Amino acids are taken up by enterocytes via secondary active transport. Six major amino acid carriers in the small intestine have been identified; they transport related groups of amino acids. The amino acid transporters favor the L form over the D form. As in the uptake of glucose, the uptake of amino acids is dependent on a Na+ concentration gradient across the enterocyte brush border membrane.
The absorption of peptides by enterocytes was once thought to be less efficient than amino acid absorption. However, subsequent studies in humans clearly demonstrated that dipeptides and tripeptide uptake is significantly more efficient than the uptake of amino acids. Dipeptides and tripeptides use different transporters than those used by amino acids. The peptide transporter prefers dipeptides and tripeptides with either glycine or lysine residues. Furthermore, tetrapeptides and more complex peptides are only poorly transported by the peptide transporter. These peptides can be further broken down to dipeptides and tripeptides by the peptidases (exopeptidases) located on the brush border of the enterocytes. Dipeptides and tripep-tides are given to individuals suffering from malabsorption because they are absorbed more efficiently and are more palatable than free amino acids. Another advantage of peptides over amino acids is the smaller osmotic stress created as a result of delivering them.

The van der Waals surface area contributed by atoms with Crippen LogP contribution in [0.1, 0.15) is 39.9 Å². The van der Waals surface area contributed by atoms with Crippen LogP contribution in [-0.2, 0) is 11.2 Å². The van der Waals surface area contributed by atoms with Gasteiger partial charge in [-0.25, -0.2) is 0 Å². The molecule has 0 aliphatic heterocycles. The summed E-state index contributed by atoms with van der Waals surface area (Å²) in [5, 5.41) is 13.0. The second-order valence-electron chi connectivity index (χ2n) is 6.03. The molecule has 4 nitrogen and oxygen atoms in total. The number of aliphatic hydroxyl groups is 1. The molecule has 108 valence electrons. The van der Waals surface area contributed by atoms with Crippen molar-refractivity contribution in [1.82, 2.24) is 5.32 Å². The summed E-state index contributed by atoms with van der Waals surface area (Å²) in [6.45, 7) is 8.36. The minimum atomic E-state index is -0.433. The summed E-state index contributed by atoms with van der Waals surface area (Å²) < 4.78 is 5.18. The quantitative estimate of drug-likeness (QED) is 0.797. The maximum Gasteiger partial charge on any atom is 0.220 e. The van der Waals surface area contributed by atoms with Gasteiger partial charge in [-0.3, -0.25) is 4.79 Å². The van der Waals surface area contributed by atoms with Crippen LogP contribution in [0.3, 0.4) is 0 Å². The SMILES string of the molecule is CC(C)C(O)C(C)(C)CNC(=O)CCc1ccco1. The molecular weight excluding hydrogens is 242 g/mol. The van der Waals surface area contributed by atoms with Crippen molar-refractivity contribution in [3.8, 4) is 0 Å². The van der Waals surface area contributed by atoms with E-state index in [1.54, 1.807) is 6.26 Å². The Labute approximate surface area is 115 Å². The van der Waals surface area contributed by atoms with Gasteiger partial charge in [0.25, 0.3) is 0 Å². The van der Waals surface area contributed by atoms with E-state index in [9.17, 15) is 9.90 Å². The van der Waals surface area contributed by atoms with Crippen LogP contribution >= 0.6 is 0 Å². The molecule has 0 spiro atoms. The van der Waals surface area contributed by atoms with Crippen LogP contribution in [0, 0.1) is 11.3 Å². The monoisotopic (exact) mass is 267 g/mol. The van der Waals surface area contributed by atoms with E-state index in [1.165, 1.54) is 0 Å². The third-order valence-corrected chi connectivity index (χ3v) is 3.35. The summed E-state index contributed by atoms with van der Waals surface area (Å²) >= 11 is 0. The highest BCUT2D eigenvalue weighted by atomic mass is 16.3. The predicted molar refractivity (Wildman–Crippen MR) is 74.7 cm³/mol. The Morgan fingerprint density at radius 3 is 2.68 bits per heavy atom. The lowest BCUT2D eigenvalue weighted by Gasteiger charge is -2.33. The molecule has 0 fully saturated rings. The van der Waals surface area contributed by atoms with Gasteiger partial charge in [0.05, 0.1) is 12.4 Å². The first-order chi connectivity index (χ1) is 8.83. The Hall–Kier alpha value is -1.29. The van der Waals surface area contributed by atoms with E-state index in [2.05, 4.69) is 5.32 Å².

In adults, a negligible amount of protein is absorbed as undigested protein. In some individuals, however, intact or partially digested proteins are absorbed, resulting in ana-phylactic or hypersensitivity reactions. The pulmonary and cardiovascular systems are the major organs involved in anaphylactic reactions. For the first few weeks after birth, the newborn's small intestine absorbs considerable amounts of intact proteins. This is possible because of low prote-olytic activity in the stomach, low pancreatic secretion of peptidases, and poor development of intracellular protein degradation by lysosomal proteases.
The absorption of immunoglobulins (predominantly IgG) plays an important role in the transmission of passive immunity from the mother's milk to the newborn in several animal species (e.g., ruminants and rodents). In humans, the absorption of intact immunoglobulins does not appear to be an important mode of transmission of antibodies for two reasons. First, passive immunity in humans is derived almost entirely from the intrauterine transport of maternal antibodies. Second, human colostrum, the thin, yellowish, milky fluid secreted by the mammary glands a few days before or after parturition, contains mainly IgA, which is poorly absorbed by the small intestine. The ability to absorb intact proteins is rapidly lost as the gut matures—a process called closure. Colostrum contains a factor that promotes the closure of the small intestine.
After dipeptides and tripeptides are taken up by the ente-rocytes, they are further broken down to amino acids by pep-tidases in the cytoplasm. The amino acids are transported in the portal blood. The small amount of protein that is taken up by the adult intestine is largely degraded by lysosomal proteases, although some proteins escape degradation.
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This ebook provides an introductory explanation of the workings of the human body, with an effort to draw connections between the body systems and explain their interdependencies. A framework for the book is homeostasis and how the body maintains balance within each system. This is intended as a first introduction to physiology for a college-level course.